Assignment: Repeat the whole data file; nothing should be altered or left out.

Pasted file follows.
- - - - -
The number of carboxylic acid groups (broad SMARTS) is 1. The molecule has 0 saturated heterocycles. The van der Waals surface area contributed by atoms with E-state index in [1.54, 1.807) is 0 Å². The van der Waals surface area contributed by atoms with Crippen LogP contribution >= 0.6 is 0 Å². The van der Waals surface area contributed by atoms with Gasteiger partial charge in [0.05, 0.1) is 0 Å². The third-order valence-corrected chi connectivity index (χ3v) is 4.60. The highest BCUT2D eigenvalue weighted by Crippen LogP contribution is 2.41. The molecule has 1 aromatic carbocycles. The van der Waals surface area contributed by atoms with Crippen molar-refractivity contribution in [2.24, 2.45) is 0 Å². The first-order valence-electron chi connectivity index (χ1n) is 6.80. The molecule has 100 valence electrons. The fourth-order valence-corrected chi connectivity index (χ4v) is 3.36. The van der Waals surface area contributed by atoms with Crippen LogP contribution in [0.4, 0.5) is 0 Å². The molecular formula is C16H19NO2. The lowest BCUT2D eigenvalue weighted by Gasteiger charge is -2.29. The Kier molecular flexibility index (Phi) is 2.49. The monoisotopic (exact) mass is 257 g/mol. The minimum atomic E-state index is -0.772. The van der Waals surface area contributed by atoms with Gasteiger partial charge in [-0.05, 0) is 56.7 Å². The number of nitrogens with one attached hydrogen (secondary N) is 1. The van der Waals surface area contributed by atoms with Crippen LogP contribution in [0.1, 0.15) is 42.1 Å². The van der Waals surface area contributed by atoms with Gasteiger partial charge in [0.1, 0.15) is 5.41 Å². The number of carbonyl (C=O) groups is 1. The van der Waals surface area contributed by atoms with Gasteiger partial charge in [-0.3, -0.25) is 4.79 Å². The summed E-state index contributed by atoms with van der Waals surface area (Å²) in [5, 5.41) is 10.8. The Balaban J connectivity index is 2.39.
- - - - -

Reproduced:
The number of carboxylic acid groups (broad SMARTS) is 1. The molecule has 0 saturated heterocycles. The van der Waals surface area contributed by atoms with E-state index in [1.54, 1.807) is 0 Å². The van der Waals surface area contributed by atoms with Crippen LogP contribution >= 0.6 is 0 Å². The van der Waals surface area contributed by atoms with Gasteiger partial charge in [0.05, 0.1) is 0 Å². The third-order valence-corrected chi connectivity index (χ3v) is 4.60. The highest BCUT2D eigenvalue weighted by Crippen LogP contribution is 2.41. The molecule has 1 aromatic carbocycles. The van der Waals surface area contributed by atoms with Crippen molar-refractivity contribution in [2.24, 2.45) is 0 Å². The first-order valence-electron chi connectivity index (χ1n) is 6.80. The molecule has 100 valence electrons. The fourth-order valence-corrected chi connectivity index (χ4v) is 3.36. The van der Waals surface area contributed by atoms with Crippen LogP contribution in [0.4, 0.5) is 0 Å². The molecular formula is C16H19NO2. The lowest BCUT2D eigenvalue weighted by Gasteiger charge is -2.29. The Kier molecular flexibility index (Phi) is 2.49. The monoisotopic (exact) mass is 257 g/mol. The minimum atomic E-state index is -0.772. The van der Waals surface area contributed by atoms with Gasteiger partial charge in [-0.05, 0) is 56.7 Å². The number of nitrogens with one attached hydrogen (secondary N) is 1. The van der Waals surface area contributed by atoms with Crippen LogP contribution in [0.1, 0.15) is 42.1 Å². The van der Waals surface area contributed by atoms with Gasteiger partial charge in [0.1, 0.15) is 5.41 Å². The number of carbonyl (C=O) groups is 1. The van der Waals surface area contributed by atoms with Gasteiger partial charge in [-0.3, -0.25) is 4.79 Å². The summed E-state index contributed by atoms with van der Waals surface area (Å²) in [5, 5.41) is 10.8. The Balaban J connectivity index is 2.39.